this stuff isn't near as easy as it ought to be, really..
posted by mrg at 2:48 PM on December 21, 2010

Response by poster: Things have just gotten doubly weird.

I checked ntfs permissions - they were fine. Then I added a new share -> with everyone -> read only. Then in a fit of what-the-heck-they're-all-my-comps spirit, I made the login/password the same for all three.

Netbook gets on the network, opens the new share - copies a file. No problem. Media center does the same, and...access denied.

Maybe there's a service that hasn't been started on the media center comp that I'm not aware of.
posted by Sallysings at 3:14 PM on December 21, 2010

Yes. you can do it. The easiest way to do it is to buy a router with a USB port. The hdd will show up on you network without any configuration (usually)

After reading beyond the initial question and from what has already been said. I don't know. :( sorry.
posted by NotSoSiniSter at 10:28 PM on December 21, 2010

What OSes are the three computers running? Are they all in the same workgroup?

Also, can you check the event log (My Computer --> Manage) on the Media center PC for the actual error when it gets an access denied?
posted by benzenedream at 11:10 PM on December 21, 2010

Best answer: Sounds like a workgroup thing to me too. Versions below Pro, iirc, have a habit of silently using their own workgroup and possibly computer name no matter what you ask them to do (you can type in OfficePC\SallySings but it will still try to connect as MediaCenter\SallySings, and that account will be rejected no matter what the name and password are).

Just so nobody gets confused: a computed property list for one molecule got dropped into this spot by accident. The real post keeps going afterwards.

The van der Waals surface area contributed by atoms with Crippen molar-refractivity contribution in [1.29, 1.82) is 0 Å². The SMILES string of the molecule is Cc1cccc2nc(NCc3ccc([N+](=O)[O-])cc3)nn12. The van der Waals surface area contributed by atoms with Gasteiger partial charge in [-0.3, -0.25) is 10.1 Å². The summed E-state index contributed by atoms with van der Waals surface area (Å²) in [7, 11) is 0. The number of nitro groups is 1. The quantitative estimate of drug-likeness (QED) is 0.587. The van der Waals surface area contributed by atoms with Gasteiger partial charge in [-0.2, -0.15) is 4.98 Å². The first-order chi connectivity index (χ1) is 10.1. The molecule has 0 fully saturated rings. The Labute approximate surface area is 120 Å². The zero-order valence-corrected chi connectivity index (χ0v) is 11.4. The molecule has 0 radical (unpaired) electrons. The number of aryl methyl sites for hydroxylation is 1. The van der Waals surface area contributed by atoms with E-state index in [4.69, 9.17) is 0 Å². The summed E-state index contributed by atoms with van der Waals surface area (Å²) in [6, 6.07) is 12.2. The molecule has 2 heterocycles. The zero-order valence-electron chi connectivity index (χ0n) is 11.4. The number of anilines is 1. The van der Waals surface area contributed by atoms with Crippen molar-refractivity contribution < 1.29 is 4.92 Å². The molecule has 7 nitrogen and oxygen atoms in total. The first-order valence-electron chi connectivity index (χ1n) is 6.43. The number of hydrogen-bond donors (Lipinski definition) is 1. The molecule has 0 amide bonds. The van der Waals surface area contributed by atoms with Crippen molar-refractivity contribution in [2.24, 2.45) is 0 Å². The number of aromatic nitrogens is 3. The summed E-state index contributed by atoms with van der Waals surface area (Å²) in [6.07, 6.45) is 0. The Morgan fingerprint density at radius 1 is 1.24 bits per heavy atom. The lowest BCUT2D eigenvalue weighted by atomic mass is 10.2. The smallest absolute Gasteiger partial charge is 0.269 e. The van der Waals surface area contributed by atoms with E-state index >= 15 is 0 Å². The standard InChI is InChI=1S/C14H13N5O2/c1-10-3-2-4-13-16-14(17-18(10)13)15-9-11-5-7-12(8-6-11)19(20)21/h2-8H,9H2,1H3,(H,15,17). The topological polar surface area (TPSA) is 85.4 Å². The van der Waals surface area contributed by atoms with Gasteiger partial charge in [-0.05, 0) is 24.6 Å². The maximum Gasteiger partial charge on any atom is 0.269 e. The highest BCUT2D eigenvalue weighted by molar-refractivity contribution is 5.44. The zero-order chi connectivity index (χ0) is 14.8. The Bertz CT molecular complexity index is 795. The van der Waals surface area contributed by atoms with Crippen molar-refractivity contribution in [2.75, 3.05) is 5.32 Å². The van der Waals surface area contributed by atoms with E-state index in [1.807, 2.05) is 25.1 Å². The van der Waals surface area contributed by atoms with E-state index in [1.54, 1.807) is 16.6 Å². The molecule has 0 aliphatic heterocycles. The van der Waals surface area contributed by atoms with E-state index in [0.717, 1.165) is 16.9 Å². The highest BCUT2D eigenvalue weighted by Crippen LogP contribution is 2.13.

In addition to what benzenedream advised, you could make extra-sure the NTFS permissions are okay by running "cacls d:\ /t /e /p Everyone:f" (assuming the external drive is mounted as D:\)
You could also consider turning on guest access for the share and letting the media center connect anonymously, which might not be appropriate, but could work if you just want to share movies.
posted by marakesh at 5:38 AM on December 22, 2010

Response by poster: Netbook: XP home sp3
Media center: Xp pro sp3
office: xp pro sp3

And they're all showing up on workgroup. Internal drive folder shares are accessible by all, external drive folder share (shared on office) accessible only to office & netbook.

and trying what marakesh suggested right now...


So it was the ntfs permissions afterall.

Then I went back and tried changing it back to read-only (vs. full) and it stopped working again. Oh well. I guess I'm stuck with full permissions for everybody in the house.
posted by Sallysings at 12:04 PM on December 22, 2010

Bwuh? That's weird, it shouldn't be doing that!
Was it the share permissions you changed back, or the ntfs permissions? Making the share read-only shouldn't affect anything (except writing to it) so that would be extra-weird.
For NTFS: I've been referencing this documentation, it seems like cacls does its thing without regard for system files, so making those read-only for everyone might some problems. You could try changing permissions back to read-only for Everyone, and then granting them to appropriate local users with something like "cacls d:\ /t /e /g Administrators:f Sallysings:f", and it might help with that.
You could also try granting permission to specific remote users like MediaCenter\Sallysings in either set of permissions (or both) in case that really is responsible for it. It shouldn't be, but then again, the whole situation is pretty weird.
Lastly, drive mapping can also be done from the command line, with "net use Z: "\\OfficePC\D" * /USER:OfficePC\Sallysings /PERSISTENT:YES". There's a slim chance it'll work better than doing it from the context menu.
I don't have the means to test any of this, so hopefully all this speculation will amount to something....

(Oh, and thank you! My very first best-answer tag! Whee!)
posted by marakesh at 1:12 AM on December 25, 2010